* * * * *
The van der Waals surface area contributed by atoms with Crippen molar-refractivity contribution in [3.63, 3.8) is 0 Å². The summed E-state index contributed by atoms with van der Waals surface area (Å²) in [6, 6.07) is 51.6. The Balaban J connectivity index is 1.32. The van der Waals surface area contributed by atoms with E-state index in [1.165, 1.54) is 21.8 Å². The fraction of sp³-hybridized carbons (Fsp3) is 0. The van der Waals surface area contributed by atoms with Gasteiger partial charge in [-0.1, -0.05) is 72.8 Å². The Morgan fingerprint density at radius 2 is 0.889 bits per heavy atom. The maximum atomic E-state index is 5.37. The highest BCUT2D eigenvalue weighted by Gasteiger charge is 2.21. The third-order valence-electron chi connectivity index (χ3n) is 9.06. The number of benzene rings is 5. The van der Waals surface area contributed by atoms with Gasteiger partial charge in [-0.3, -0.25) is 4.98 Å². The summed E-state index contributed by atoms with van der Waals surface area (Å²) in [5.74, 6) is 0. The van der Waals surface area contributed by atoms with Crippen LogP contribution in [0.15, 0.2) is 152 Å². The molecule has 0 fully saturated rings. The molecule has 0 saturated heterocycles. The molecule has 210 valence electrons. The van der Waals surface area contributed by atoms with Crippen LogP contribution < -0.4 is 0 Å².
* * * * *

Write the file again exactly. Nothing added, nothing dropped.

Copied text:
The van der Waals surface area contributed by atoms with Crippen molar-refractivity contribution in [3.63, 3.8) is 0 Å². The summed E-state index contributed by atoms with van der Waals surface area (Å²) in [6, 6.07) is 51.6. The Balaban J connectivity index is 1.32. The van der Waals surface area contributed by atoms with E-state index in [1.165, 1.54) is 21.8 Å². The fraction of sp³-hybridized carbons (Fsp3) is 0. The van der Waals surface area contributed by atoms with Gasteiger partial charge in [-0.1, -0.05) is 72.8 Å². The Morgan fingerprint density at radius 2 is 0.889 bits per heavy atom. The maximum atomic E-state index is 5.37. The highest BCUT2D eigenvalue weighted by Gasteiger charge is 2.21. The third-order valence-electron chi connectivity index (χ3n) is 9.06. The number of benzene rings is 5. The van der Waals surface area contributed by atoms with Gasteiger partial charge in [-0.3, -0.25) is 4.98 Å². The summed E-state index contributed by atoms with van der Waals surface area (Å²) in [5.74, 6) is 0. The van der Waals surface area contributed by atoms with Crippen LogP contribution in [0.15, 0.2) is 152 Å². The molecule has 0 fully saturated rings. The molecule has 0 saturated heterocycles. The molecule has 210 valence electrons. The van der Waals surface area contributed by atoms with Crippen LogP contribution < -0.4 is 0 Å².